Changing Money Can Cost Big Bucks
If you’re buying goods overseas with U.S. dollars, you’re practically leaving money on the table for someone else to take. A bank or the company you’re buying goods from can easily add a mark-up to the exchange rate it quotes you. Even companies that pay overseas vendors in foreign currency may be overlooking ways to save money.
Last March, Isaac Meisels, president of Priceless Resources Inc., a watch wholesaler in Brooklyn, began working with Sonnet Financial, which offers wholesale currency rates. That means the rates don’t include the typical mark-up, or “spread.” Sonnet makes money, instead, on transaction fees of $40 for trades up to $2,000, $75 for trades between $2,000 and $9,999, and $150 for transactions over $10,000.
After comparing his bank’s rates with those of Sonnet, Meisels soon began doing all of his currency buying through the San Mateo, Calif., firm. He estimates he saves nearly $40,000 a year, even with the per-trade fees factored in. His banker couldn’t match the rate.
Jim Laing, a vice president of S. LaRose Inc., a watch and clocks parts wholesale mail-order firm in Greensboro, N.C., also switched to Sonnet. Importing goods from Europe and Asia, the firm makes about 400 overseas payments a year, totaling $600,000 to $2 million. Laing estimates he saved around $25,000 last year on rates and transaction fees by using Sonnet instead of his bank. Some of the savings come from using Sonnet to batch invoices (paying a single vendor a lump sum for several invoices) to reduce transaction fees.
“Anyone who’s doing foreign currency payments should certainly compare firms like Sonnet to what they’re doing now,” advises Laing. “It doesn’t cost anything to do comparisons, and if you’re trying to save money in the long run it’s certainly worth it.”
Jewelers should also price shop at Reusch International of Washington, D.C., which has six offices in the United States and two in Europe. The rate structure is different from Sonnet’s. Though Reusch doesn’t promise wholesale currency rates, its rates apply to virtually any size transaction and are very competitive, as they track second-to-second fluctuations in the spot market for currencies. The only fees are $3 for a draft and $15 for a wire transfer.
A Reusch client, Elie Mouhaddeb of New York costume jewelry importer Acacia Bijoux Ltd., says he saves at least $10,000 annually on the 50 currency transactions he makes in a given year. “For a small company like mine, it makes a big difference,” he says. “But bigger companies might get a better deal with the bank.”
Rate-shop at the bank, too. Before you shift your business, check with your own bank to see if it can match the prices you’ve been quoted. Even consider getting price quotes on every trade: Owing to differences in rates and fees, or even the time of day a quote is given, a particular currency firm or bank may come out cheaper on one trade but not on another.
Some banks are surprisingly competitive. At Marine Midland Bank’s New York foreign currency desk, which specializes in small to mid-size corporate transactions, the rates quoted on a given day in October were even better than those quoted by Reusch and Sonnet. The bank attributes that fact to its large presence in the currency markets and to variations in the price of the currency quoted that day. The only fee would be $20 for a wire transfer for a company without a foreign exchange line with Marine.
Robbin Price, a senior vice president of foreign exchange at Marine, says the bank has many clients throughout the United States “who were absolutely being ripped off [on currency trades]. Small banks can only do so much. They still have to go to a larger bank to transact a currency exchange. You can usually do much better if you go to the source – not necessarily a super-large bank, but in order to get both the service and pricing, somewhere in the middle.”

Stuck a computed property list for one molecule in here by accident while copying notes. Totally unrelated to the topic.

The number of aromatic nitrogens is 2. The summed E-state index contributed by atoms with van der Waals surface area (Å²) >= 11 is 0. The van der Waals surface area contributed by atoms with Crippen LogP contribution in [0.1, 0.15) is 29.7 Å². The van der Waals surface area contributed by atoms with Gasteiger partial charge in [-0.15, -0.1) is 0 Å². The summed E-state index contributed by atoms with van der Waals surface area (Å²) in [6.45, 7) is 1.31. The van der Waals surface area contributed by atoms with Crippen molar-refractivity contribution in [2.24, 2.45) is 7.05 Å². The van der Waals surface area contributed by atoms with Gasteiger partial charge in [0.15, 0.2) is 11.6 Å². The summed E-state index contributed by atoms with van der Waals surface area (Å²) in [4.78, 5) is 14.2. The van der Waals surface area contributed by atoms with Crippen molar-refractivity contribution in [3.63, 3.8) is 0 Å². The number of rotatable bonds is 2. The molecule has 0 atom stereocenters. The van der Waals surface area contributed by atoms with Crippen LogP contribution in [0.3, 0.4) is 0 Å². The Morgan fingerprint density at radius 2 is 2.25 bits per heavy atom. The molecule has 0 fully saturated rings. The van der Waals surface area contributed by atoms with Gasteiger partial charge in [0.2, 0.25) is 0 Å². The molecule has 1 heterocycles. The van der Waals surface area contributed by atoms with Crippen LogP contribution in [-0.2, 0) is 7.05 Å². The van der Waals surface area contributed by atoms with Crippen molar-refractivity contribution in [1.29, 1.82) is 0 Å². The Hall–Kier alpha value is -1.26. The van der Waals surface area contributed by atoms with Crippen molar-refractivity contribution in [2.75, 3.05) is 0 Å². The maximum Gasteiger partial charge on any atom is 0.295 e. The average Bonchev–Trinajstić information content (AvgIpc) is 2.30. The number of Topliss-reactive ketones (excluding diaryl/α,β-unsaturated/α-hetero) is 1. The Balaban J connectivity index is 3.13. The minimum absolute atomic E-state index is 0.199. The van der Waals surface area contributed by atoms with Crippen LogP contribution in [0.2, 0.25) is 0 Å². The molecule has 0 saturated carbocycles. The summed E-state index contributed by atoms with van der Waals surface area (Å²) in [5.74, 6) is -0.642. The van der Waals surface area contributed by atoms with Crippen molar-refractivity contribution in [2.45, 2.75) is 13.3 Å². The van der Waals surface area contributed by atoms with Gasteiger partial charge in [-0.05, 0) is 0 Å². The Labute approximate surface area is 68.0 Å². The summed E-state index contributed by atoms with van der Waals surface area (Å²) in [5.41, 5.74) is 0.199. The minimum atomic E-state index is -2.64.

Price says too many small companies pay foreign transactions in U.S. dollars. “Don’t leave yourself at the mercy of the other guy,” she urges. “It’s easier to send dollars and not think about it than it is to ask the question, ‘How do I go about dealing in my customer’s currency?’ Once you ask that question, you realize you have been leaving money on the table for years.”
Depending on the size and frequency of currency transactions, jewelry companies may also want to look into “forward contracts,” a hedging tool that allows a firm to lock in a currency price for a particular day in the future to protect against rate fluctuations. All three companies mentioned here offer this service.
Currency contacts: Sonnet Financial, (800) 272-8339, Reusch International, (800) 424-2923, Marine Midland Bank, foreign currency desk, (212) 483-0806
Taxing Situations: Writing Off Business Trips
Jewelers sometimes combine business and leisure travel, tacking on personal vacations to trade shows, seminars, and buying trips.
When you’re blending business with pleasure, particularly with friends or family along, it’s important to draw a clear line between what you can and can’t write off. Here are some strategies to help you take advantage of Internal Revenue Service deductions in these situations:
Bringing company. If your spouse, a relative, or a friend accompanies you to a convention, typically you can’t deduct his or her travel expenses. You can deduct those expenses only if that person is your employee and has a bona fide business purpose for the trip and if that person would otherwise be allowed to deduct the convention expenses for himself or herself.
When a business associate accompanies you on a trip and you foot the bill, you can write off the bill as well, if that person has a legitimate business purpose to travel with you and if he or she would otherwise deduct the expense. The IRS defines a business associate as a customer, client, supplier, agent, partner, or professional adviser. However, individuals who provide incidental services such as typing notes or entertaining your customers are not covered.